We are going to examine a very short statement found in the Bible, keeping in mind all that we have learned from this study so far. The procedure we will follow is the same that we would follow if we were studying a much longer, more complicated passage. It is to be hoped that this very short study will give us all encouragement to look carefully at all other Bible statements as we attempt to discover the riches of truth found in them.
The passage we will study is found in Deuteronomy 22:10 where we read, "Thou shalt not plow with an ox and ass together." How many levels of meaning can we find to relate to this verse? First of all, we know that it was a command that required obedience by ancient Israel. They were literally not to plow with an ox and a donkey yoked together. If they did so, they were rebelling against God. Whether they could see the rationality of the command or not, they were to be obedient to it. It was a command therefore that had a historical level of meaning.
But what about the next level of meaning that we have studied? Is it a command that is teaching moral or spiritual truth? In all likelihood it does teach moral and spiritual truth perhaps in the sense that it is teaching that it would be cruelty to harness a small donkey to a large ox. But the command prohibits the harnessing of any ass with any ox (even a large donkey to a small ox so that they might be of equal size).
Looking a little deeper, we do find this verse to definitely have a second level of meaning that relates to moral and spiritual conduct. In the Old Testament an ox was one of the clean animals. On the other hand, the ass or the donkey was an unclean animal. The clean animals typified those people who were to become clean through the blood of the Lord Jesus Christ. The unclean animals typified those who were of the world and would remain in rebellion against God. In II Corinthians 6:14 God set forth the command, "Be ye not unequally yoked together with unbelievers..." In Luke 16:13 Jesus laid down the same principle with the words:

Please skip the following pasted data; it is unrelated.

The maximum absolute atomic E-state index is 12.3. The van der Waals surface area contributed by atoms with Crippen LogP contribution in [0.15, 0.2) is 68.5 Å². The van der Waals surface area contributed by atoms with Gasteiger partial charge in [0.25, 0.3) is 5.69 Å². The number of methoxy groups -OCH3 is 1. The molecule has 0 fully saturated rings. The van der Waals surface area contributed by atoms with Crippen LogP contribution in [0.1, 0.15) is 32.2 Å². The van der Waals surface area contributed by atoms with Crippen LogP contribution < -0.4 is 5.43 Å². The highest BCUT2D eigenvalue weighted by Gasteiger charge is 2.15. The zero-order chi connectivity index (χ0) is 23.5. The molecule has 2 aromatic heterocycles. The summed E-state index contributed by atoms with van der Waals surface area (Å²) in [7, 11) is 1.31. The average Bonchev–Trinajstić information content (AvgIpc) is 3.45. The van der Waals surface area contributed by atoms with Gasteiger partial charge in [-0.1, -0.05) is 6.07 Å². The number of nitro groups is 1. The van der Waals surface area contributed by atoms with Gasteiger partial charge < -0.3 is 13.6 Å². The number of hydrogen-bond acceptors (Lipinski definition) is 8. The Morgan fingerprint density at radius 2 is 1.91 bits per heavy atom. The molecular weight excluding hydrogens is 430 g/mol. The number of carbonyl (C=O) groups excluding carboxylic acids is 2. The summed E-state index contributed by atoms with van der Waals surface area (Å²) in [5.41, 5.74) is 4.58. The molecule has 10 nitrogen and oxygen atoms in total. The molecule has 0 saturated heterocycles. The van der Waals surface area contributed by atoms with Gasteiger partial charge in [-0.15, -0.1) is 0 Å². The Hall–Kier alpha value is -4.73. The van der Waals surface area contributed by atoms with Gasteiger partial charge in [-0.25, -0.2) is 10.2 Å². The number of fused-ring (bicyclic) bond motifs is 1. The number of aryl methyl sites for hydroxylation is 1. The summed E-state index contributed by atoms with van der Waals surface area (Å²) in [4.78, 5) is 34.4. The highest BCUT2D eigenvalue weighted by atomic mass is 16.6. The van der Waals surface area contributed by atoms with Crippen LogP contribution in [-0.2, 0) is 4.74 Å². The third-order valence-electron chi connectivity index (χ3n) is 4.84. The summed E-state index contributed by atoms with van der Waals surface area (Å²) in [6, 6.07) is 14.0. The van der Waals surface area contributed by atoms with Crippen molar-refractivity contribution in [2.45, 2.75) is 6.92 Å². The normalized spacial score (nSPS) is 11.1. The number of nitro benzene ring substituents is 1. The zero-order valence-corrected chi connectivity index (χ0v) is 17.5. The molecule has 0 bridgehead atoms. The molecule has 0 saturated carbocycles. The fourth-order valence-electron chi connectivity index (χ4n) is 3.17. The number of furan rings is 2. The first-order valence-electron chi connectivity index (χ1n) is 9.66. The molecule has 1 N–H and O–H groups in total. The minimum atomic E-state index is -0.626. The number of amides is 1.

No servant can serve two masters: for either he will hate the one, and love the other; or else he will hold to the one, and despise the other. Ye cannot serve God and mammon.
In Galatians 6:14 the Bible also declares:
But God forbid that I should glory, save in the cross of our Lord Jesus Christ, by whom the world is crucified unto me, and I unto the world.
Thus we see that this principle is an integral part of the Bible message. This is a moral principle that applies to the entire human race and which every believer will attempt to obey as he grows in sanctification. It can be seen very easily that it is the same principle set forth in Deuteronomy 22:10, where the Israelites were not to plow with an ox and an ass together. Thus we see that this verse has not only a first level of meaning which is historical, but also a second level of meaning which is moral or spiritual.
But does it also have a third level of meaning, that is, a meaning related to the Gospel of salvation? If it does, we know that it must relate to the essential nature of salvation. So let us examine this question a bit.
In the Bible oxen were frequently offered as burnt offerings or as blood sacrifices. Therefore, oxen, like sheep, often typified and pointed to the Lord Jesus Christ who represented a burnt offering by shedding His blood for our sins. Could the ox in Deuteronomy 22:10 be a reference to our Lord?
If so, what about the ass? It was never offered as a burnt offering. In fact, nothing in the Bible suggests that it represents our Lord. But we find that the ass does typify someone. It typifies people who need salvation. In Exodus 34:20 we read:
But the firstling of an ass thou shalt redeem with a lamb: and if thou redeem him not, then shalt thou break his neck. All the first born of thy sons thou shalt redeem. And none shall appear before me empty. Notice in this passage that the ass was to be redeemed by a lamb. A lamb represents Christ as well as the believer who is redeemed by Christ. Therefore the ass can be seen to represent the unbeliever. Please take note that the ass which was not redeemed was to have its neck broken. That is, it was to be killed. This is a picture of everyone who is unsaved. If we are not redeemed by the Lamb of God, Jesus, we must face death, eternal death in hell.